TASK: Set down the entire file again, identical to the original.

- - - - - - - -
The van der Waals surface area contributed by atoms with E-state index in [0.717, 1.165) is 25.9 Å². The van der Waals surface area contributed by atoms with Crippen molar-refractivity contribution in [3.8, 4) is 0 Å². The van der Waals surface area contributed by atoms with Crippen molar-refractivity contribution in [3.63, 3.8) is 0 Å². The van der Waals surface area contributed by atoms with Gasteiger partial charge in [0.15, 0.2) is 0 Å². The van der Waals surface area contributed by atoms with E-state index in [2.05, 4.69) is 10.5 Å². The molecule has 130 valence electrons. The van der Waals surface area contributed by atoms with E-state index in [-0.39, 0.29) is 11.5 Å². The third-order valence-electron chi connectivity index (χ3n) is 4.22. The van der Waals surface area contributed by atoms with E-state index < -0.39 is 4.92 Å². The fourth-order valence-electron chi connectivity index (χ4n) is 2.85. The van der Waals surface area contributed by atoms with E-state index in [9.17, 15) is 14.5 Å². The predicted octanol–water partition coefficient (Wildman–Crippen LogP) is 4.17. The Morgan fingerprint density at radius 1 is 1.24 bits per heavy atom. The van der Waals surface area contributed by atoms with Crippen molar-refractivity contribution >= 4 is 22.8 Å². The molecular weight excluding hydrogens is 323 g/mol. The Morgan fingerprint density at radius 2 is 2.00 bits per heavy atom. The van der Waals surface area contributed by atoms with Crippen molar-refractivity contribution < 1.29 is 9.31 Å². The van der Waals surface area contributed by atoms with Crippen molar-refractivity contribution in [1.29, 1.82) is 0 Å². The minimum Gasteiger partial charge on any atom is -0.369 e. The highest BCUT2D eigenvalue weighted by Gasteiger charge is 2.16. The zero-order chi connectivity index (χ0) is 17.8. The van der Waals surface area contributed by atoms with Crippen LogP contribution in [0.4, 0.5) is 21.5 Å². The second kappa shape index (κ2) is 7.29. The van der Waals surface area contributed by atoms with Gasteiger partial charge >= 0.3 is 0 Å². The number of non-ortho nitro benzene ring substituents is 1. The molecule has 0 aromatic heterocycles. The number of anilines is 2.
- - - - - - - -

The van der Waals surface area contributed by atoms with E-state index in [0.717, 1.165) is 25.9 Å². The van der Waals surface area contributed by atoms with Crippen molar-refractivity contribution in [3.8, 4) is 0 Å². The van der Waals surface area contributed by atoms with Crippen molar-refractivity contribution in [3.63, 3.8) is 0 Å². The van der Waals surface area contributed by atoms with Gasteiger partial charge in [0.15, 0.2) is 0 Å². The van der Waals surface area contributed by atoms with E-state index in [2.05, 4.69) is 10.5 Å². The molecule has 130 valence electrons. The van der Waals surface area contributed by atoms with E-state index in [-0.39, 0.29) is 11.5 Å². The third-order valence-electron chi connectivity index (χ3n) is 4.22. The van der Waals surface area contributed by atoms with E-state index < -0.39 is 4.92 Å². The fourth-order valence-electron chi connectivity index (χ4n) is 2.85. The van der Waals surface area contributed by atoms with E-state index in [9.17, 15) is 14.5 Å². The predicted octanol–water partition coefficient (Wildman–Crippen LogP) is 4.17. The Morgan fingerprint density at radius 1 is 1.24 bits per heavy atom. The van der Waals surface area contributed by atoms with Crippen molar-refractivity contribution >= 4 is 22.8 Å². The molecular weight excluding hydrogens is 323 g/mol. The Morgan fingerprint density at radius 2 is 2.00 bits per heavy atom. The van der Waals surface area contributed by atoms with Crippen molar-refractivity contribution < 1.29 is 9.31 Å². The van der Waals surface area contributed by atoms with Crippen molar-refractivity contribution in [1.29, 1.82) is 0 Å². The minimum Gasteiger partial charge on any atom is -0.369 e. The highest BCUT2D eigenvalue weighted by Gasteiger charge is 2.16. The zero-order chi connectivity index (χ0) is 17.8. The van der Waals surface area contributed by atoms with Crippen LogP contribution in [0.4, 0.5) is 21.5 Å². The second kappa shape index (κ2) is 7.29. The van der Waals surface area contributed by atoms with Gasteiger partial charge >= 0.3 is 0 Å². The number of non-ortho nitro benzene ring substituents is 1. The molecule has 0 aromatic heterocycles. The number of anilines is 2.